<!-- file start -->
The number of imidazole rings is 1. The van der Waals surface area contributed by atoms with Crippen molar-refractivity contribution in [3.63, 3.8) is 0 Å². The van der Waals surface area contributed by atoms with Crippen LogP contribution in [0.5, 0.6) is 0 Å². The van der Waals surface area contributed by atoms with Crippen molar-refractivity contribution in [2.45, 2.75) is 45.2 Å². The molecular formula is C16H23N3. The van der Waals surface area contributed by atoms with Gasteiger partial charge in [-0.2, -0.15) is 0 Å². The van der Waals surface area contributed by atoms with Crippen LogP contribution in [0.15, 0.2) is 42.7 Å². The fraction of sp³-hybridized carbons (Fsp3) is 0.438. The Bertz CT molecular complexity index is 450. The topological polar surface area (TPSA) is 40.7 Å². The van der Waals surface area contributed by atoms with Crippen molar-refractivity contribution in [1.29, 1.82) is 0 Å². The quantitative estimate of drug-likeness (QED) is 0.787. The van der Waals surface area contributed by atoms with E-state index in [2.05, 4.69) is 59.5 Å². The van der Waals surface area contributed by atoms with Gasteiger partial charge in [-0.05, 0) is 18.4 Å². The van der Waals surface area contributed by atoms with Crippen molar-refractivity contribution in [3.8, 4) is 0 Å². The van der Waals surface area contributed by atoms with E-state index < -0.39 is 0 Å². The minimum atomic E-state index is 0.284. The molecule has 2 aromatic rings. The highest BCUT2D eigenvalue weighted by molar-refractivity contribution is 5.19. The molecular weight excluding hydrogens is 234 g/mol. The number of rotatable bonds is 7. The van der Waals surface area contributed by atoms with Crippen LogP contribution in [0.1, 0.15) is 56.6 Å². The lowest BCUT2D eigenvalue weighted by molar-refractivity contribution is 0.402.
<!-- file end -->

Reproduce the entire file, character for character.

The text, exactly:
The number of imidazole rings is 1. The van der Waals surface area contributed by atoms with Crippen molar-refractivity contribution in [3.63, 3.8) is 0 Å². The van der Waals surface area contributed by atoms with Crippen LogP contribution in [0.5, 0.6) is 0 Å². The van der Waals surface area contributed by atoms with Crippen molar-refractivity contribution in [2.45, 2.75) is 45.2 Å². The molecular formula is C16H23N3. The van der Waals surface area contributed by atoms with Gasteiger partial charge in [-0.2, -0.15) is 0 Å². The van der Waals surface area contributed by atoms with Crippen LogP contribution in [0.15, 0.2) is 42.7 Å². The fraction of sp³-hybridized carbons (Fsp3) is 0.438. The Bertz CT molecular complexity index is 450. The topological polar surface area (TPSA) is 40.7 Å². The van der Waals surface area contributed by atoms with Crippen molar-refractivity contribution in [1.29, 1.82) is 0 Å². The quantitative estimate of drug-likeness (QED) is 0.787. The van der Waals surface area contributed by atoms with E-state index in [2.05, 4.69) is 59.5 Å². The van der Waals surface area contributed by atoms with Gasteiger partial charge in [-0.05, 0) is 18.4 Å². The van der Waals surface area contributed by atoms with Crippen molar-refractivity contribution in [3.8, 4) is 0 Å². The van der Waals surface area contributed by atoms with E-state index < -0.39 is 0 Å². The minimum atomic E-state index is 0.284. The molecule has 2 aromatic rings. The highest BCUT2D eigenvalue weighted by molar-refractivity contribution is 5.19. The molecular weight excluding hydrogens is 234 g/mol. The number of rotatable bonds is 7. The van der Waals surface area contributed by atoms with Crippen LogP contribution in [0.1, 0.15) is 56.6 Å². The lowest BCUT2D eigenvalue weighted by molar-refractivity contribution is 0.402.